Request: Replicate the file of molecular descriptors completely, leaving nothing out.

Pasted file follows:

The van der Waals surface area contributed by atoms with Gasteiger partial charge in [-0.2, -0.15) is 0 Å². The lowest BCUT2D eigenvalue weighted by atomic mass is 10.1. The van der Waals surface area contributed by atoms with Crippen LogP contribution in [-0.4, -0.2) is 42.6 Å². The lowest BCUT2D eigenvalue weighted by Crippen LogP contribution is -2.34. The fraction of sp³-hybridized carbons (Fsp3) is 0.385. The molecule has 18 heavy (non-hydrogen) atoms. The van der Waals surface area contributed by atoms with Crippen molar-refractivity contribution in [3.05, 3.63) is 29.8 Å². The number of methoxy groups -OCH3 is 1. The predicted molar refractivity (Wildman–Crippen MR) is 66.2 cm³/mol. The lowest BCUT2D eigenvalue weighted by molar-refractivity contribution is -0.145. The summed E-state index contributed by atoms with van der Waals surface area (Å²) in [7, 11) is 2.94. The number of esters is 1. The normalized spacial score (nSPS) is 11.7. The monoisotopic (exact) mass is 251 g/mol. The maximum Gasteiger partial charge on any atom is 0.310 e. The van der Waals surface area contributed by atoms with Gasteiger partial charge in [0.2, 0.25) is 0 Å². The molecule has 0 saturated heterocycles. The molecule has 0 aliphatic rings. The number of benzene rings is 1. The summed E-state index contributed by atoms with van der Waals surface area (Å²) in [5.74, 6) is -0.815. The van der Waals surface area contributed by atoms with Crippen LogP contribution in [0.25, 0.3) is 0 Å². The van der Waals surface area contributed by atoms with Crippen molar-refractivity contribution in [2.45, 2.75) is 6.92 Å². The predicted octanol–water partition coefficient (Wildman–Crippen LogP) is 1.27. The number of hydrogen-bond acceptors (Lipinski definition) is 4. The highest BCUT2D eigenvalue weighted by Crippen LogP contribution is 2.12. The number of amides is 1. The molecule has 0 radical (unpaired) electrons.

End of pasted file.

The van der Waals surface area contributed by atoms with Gasteiger partial charge in [-0.2, -0.15) is 0 Å². The lowest BCUT2D eigenvalue weighted by atomic mass is 10.1. The van der Waals surface area contributed by atoms with Crippen LogP contribution in [-0.4, -0.2) is 42.6 Å². The lowest BCUT2D eigenvalue weighted by Crippen LogP contribution is -2.34. The fraction of sp³-hybridized carbons (Fsp3) is 0.385. The molecule has 18 heavy (non-hydrogen) atoms. The van der Waals surface area contributed by atoms with Crippen molar-refractivity contribution in [3.05, 3.63) is 29.8 Å². The number of methoxy groups -OCH3 is 1. The predicted molar refractivity (Wildman–Crippen MR) is 66.2 cm³/mol. The lowest BCUT2D eigenvalue weighted by molar-refractivity contribution is -0.145. The summed E-state index contributed by atoms with van der Waals surface area (Å²) in [7, 11) is 2.94. The number of esters is 1. The normalized spacial score (nSPS) is 11.7. The monoisotopic (exact) mass is 251 g/mol. The maximum Gasteiger partial charge on any atom is 0.310 e. The van der Waals surface area contributed by atoms with Gasteiger partial charge in [0.2, 0.25) is 0 Å². The molecule has 0 saturated heterocycles. The molecule has 0 aliphatic rings. The number of benzene rings is 1. The summed E-state index contributed by atoms with van der Waals surface area (Å²) in [5.74, 6) is -0.815. The van der Waals surface area contributed by atoms with Crippen LogP contribution in [0.25, 0.3) is 0 Å². The van der Waals surface area contributed by atoms with Crippen molar-refractivity contribution in [2.45, 2.75) is 6.92 Å². The predicted octanol–water partition coefficient (Wildman–Crippen LogP) is 1.27. The number of hydrogen-bond acceptors (Lipinski definition) is 4. The highest BCUT2D eigenvalue weighted by Crippen LogP contribution is 2.12. The number of amides is 1. The molecule has 0 radical (unpaired) electrons.